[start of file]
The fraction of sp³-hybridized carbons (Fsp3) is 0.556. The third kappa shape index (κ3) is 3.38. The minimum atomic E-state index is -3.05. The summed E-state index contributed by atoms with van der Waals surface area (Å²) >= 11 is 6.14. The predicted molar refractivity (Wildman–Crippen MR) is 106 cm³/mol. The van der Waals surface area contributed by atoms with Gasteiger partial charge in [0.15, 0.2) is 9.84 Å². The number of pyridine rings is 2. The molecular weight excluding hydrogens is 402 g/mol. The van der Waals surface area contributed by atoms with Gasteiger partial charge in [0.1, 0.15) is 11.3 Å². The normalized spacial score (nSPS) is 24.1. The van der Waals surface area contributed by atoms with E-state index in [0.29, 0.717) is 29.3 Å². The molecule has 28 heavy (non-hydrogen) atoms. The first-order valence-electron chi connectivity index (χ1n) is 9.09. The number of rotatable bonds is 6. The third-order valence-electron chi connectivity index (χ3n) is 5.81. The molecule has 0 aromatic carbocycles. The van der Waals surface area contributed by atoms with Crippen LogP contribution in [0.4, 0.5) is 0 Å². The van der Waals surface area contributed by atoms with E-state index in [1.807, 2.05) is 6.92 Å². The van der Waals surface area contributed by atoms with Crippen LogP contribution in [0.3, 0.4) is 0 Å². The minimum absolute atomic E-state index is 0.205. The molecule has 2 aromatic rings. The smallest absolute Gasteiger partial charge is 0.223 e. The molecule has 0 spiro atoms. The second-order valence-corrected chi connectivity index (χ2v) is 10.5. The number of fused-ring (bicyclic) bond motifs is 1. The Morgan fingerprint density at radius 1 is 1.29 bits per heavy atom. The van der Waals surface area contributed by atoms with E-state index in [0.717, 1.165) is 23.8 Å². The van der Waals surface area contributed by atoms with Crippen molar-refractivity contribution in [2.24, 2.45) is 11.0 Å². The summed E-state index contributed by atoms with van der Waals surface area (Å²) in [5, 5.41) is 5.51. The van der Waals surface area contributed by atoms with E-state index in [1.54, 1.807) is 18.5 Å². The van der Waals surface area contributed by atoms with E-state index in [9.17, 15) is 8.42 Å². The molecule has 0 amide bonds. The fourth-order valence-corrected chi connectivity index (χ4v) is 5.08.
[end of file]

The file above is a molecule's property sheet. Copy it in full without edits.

The fraction of sp³-hybridized carbons (Fsp3) is 0.556. The third kappa shape index (κ3) is 3.38. The minimum atomic E-state index is -3.05. The summed E-state index contributed by atoms with van der Waals surface area (Å²) >= 11 is 6.14. The predicted molar refractivity (Wildman–Crippen MR) is 106 cm³/mol. The van der Waals surface area contributed by atoms with Gasteiger partial charge in [0.15, 0.2) is 9.84 Å². The number of pyridine rings is 2. The molecular weight excluding hydrogens is 402 g/mol. The van der Waals surface area contributed by atoms with Gasteiger partial charge in [0.1, 0.15) is 11.3 Å². The normalized spacial score (nSPS) is 24.1. The van der Waals surface area contributed by atoms with E-state index in [0.29, 0.717) is 29.3 Å². The molecule has 28 heavy (non-hydrogen) atoms. The first-order valence-electron chi connectivity index (χ1n) is 9.09. The number of rotatable bonds is 6. The third-order valence-electron chi connectivity index (χ3n) is 5.81. The molecule has 0 aromatic carbocycles. The van der Waals surface area contributed by atoms with Crippen LogP contribution in [0.4, 0.5) is 0 Å². The van der Waals surface area contributed by atoms with E-state index in [1.807, 2.05) is 6.92 Å². The van der Waals surface area contributed by atoms with Crippen LogP contribution in [0.3, 0.4) is 0 Å². The minimum absolute atomic E-state index is 0.205. The molecule has 2 aromatic rings. The smallest absolute Gasteiger partial charge is 0.223 e. The molecule has 0 spiro atoms. The second-order valence-corrected chi connectivity index (χ2v) is 10.5. The number of fused-ring (bicyclic) bond motifs is 1. The Morgan fingerprint density at radius 1 is 1.29 bits per heavy atom. The van der Waals surface area contributed by atoms with E-state index in [0.717, 1.165) is 23.8 Å². The van der Waals surface area contributed by atoms with Crippen molar-refractivity contribution in [2.24, 2.45) is 11.0 Å². The summed E-state index contributed by atoms with van der Waals surface area (Å²) in [5, 5.41) is 5.51. The van der Waals surface area contributed by atoms with E-state index in [1.54, 1.807) is 18.5 Å². The van der Waals surface area contributed by atoms with E-state index in [9.17, 15) is 8.42 Å². The molecule has 0 amide bonds. The fourth-order valence-corrected chi connectivity index (χ4v) is 5.08.